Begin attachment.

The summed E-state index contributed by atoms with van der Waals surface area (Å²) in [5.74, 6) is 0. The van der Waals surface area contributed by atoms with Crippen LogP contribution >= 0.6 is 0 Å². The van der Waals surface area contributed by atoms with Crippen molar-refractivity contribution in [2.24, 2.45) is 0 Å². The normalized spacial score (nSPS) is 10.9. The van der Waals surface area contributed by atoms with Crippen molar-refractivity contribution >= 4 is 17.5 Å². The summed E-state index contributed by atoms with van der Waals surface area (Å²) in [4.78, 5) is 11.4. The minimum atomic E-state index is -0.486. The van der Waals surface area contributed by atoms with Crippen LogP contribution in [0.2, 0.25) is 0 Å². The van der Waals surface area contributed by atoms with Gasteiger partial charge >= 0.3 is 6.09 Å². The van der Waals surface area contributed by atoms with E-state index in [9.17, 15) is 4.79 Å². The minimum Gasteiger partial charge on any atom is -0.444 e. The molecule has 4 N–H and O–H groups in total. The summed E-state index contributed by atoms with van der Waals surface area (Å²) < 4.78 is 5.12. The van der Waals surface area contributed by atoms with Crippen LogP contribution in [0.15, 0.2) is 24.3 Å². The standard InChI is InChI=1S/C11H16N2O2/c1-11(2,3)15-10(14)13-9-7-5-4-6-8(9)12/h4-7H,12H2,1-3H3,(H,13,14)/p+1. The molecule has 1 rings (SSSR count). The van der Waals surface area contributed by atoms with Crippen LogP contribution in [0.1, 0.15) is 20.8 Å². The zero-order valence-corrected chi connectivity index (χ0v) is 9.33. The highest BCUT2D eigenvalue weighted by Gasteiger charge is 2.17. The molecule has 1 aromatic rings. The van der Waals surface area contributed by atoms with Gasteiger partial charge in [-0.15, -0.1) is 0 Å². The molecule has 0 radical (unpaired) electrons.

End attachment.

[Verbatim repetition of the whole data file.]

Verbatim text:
The summed E-state index contributed by atoms with van der Waals surface area (Å²) in [5.74, 6) is 0. The van der Waals surface area contributed by atoms with Crippen LogP contribution >= 0.6 is 0 Å². The van der Waals surface area contributed by atoms with Crippen molar-refractivity contribution in [2.24, 2.45) is 0 Å². The normalized spacial score (nSPS) is 10.9. The van der Waals surface area contributed by atoms with Crippen molar-refractivity contribution >= 4 is 17.5 Å². The summed E-state index contributed by atoms with van der Waals surface area (Å²) in [4.78, 5) is 11.4. The minimum atomic E-state index is -0.486. The van der Waals surface area contributed by atoms with Crippen LogP contribution in [0.2, 0.25) is 0 Å². The van der Waals surface area contributed by atoms with Gasteiger partial charge >= 0.3 is 6.09 Å². The van der Waals surface area contributed by atoms with E-state index in [9.17, 15) is 4.79 Å². The minimum Gasteiger partial charge on any atom is -0.444 e. The molecule has 4 N–H and O–H groups in total. The summed E-state index contributed by atoms with van der Waals surface area (Å²) < 4.78 is 5.12. The van der Waals surface area contributed by atoms with Crippen LogP contribution in [0.15, 0.2) is 24.3 Å². The standard InChI is InChI=1S/C11H16N2O2/c1-11(2,3)15-10(14)13-9-7-5-4-6-8(9)12/h4-7H,12H2,1-3H3,(H,13,14)/p+1. The molecule has 1 rings (SSSR count). The van der Waals surface area contributed by atoms with Crippen LogP contribution in [0.1, 0.15) is 20.8 Å². The zero-order valence-corrected chi connectivity index (χ0v) is 9.33. The highest BCUT2D eigenvalue weighted by Gasteiger charge is 2.17. The molecule has 1 aromatic rings. The van der Waals surface area contributed by atoms with Gasteiger partial charge in [-0.15, -0.1) is 0 Å². The molecule has 0 radical (unpaired) electrons.